Vigilance in protecting animal welfare and maintaining fully compliant animal care programs is more important than ever.

by Alan Dittrich

Biomedical research with animals is regulated at the Federal, state and sometimes the municipal levels. Laws that affect animal research attempt to codify the minimum acceptable level of animal care and use as well as to protect human health and safety. They are implemented within research organizations in order to earn the privilege of working with animals. Research organizations occasionally must adapt to incremental changes in those laws.
But now a whole new gathering of forces is at work trying to bring about much more dramatic changes in the legal situation for research with animals. In the State House and in the courtroom, legislators and attorneys are acting in new ways to minimize or even end the use of animals in research by creating high or insurmountable legal barriers.

If these new efforts are successful, animal research could either stop or relocate. The first could be devastating to knowledge and health; the second would create a whole new set of auditing challenges. And even if neither of these extreme situations occurs, opening the door for animal cruelty charges against researchers, allowing private right of action and aesthetic injury claims against research organizations, implementing “do no harm” laws would all have the effect of significantly changing the auditor’s work.

How these changes will impact animal care programs is unclear at this point.  What is clear though is the ever increasing need for vigilance in protecting animal welfare and maintaining fully compliant animal care programs that meet or even exceed best practices.  Managing animal care programs is a collaborative effort involving the veterinary staff, animal care staff, quality assurance auditors and the IACUC.  Robust internal and external auditing programs as well as formal post approval monitoring programs are critical elements to successfully navigating the challenges of the increasingly more complex regulatory and legal environments that impact the biomedical research community.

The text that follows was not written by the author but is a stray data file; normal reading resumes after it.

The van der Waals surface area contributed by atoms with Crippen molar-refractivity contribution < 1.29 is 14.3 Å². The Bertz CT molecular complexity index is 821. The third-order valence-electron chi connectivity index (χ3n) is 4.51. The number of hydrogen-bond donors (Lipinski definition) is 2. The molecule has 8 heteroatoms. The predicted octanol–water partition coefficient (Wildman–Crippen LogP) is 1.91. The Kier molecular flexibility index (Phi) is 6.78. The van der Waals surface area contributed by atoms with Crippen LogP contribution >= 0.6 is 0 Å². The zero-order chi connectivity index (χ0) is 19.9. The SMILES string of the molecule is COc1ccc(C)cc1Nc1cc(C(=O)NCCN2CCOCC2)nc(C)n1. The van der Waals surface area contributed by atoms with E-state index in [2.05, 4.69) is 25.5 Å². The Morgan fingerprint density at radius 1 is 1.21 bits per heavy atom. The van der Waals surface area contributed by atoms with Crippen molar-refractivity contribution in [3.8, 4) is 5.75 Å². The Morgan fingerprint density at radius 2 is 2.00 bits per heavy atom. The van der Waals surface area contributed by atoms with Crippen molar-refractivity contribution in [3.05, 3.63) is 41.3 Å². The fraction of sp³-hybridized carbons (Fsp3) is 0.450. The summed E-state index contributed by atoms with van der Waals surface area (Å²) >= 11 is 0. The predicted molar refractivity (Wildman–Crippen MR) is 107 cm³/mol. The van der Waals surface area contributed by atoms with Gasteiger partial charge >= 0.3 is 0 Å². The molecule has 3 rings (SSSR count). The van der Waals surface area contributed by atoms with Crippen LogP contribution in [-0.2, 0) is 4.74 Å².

We will review some proposed laws and recent court cases. Animal law – often practiced as animal rights law – is one of the fastest growing sections of the bar in the US, and with more lawyers come more cases, more novel legal theories and a greater need for animal research organizations to be “legally” alert. And, as both a cause of and a result of changing human/animal relations, the legislative landscape for animal research is changing, too.

Some of the possible areas of discussion: challenges to the constitutionality of the Animal Enterprise Terrorism Act; use of Endangered Species designations to remove animals from research settings; animal cruelty charges against research organizations and researchers; novel theories such as legal personhood for animals and the cases that come from it; “do no harm” bills; mandatory “adoption” bills; private cause of action for animal cruelty bills; open records laws; and others.

Don't miss this and more at the Age of Auditing Symposium on February 3-4, 2015 at the ACE Conference Center in Lafayette Hills, PA.   

Click here to read about the speaker


An opportunity to learn from the experience of our neighbors

by Emi Yano

Designing an auditing program for animal research in any scenario is challenging.  Multiple and diverse factors, from regulatory requirements to research culture to resources, need to be considered in the process.  This session will give the Canadian perspective of regulatory auditing, focusing on the creation and implementation of a post-approval monitoring program at one of Canada’s largest universities.

Don't miss this and more at the Age of Auditing Symposium on February 3-4, 2015 at the ACE Conference Center in Lafayette Hills, PA.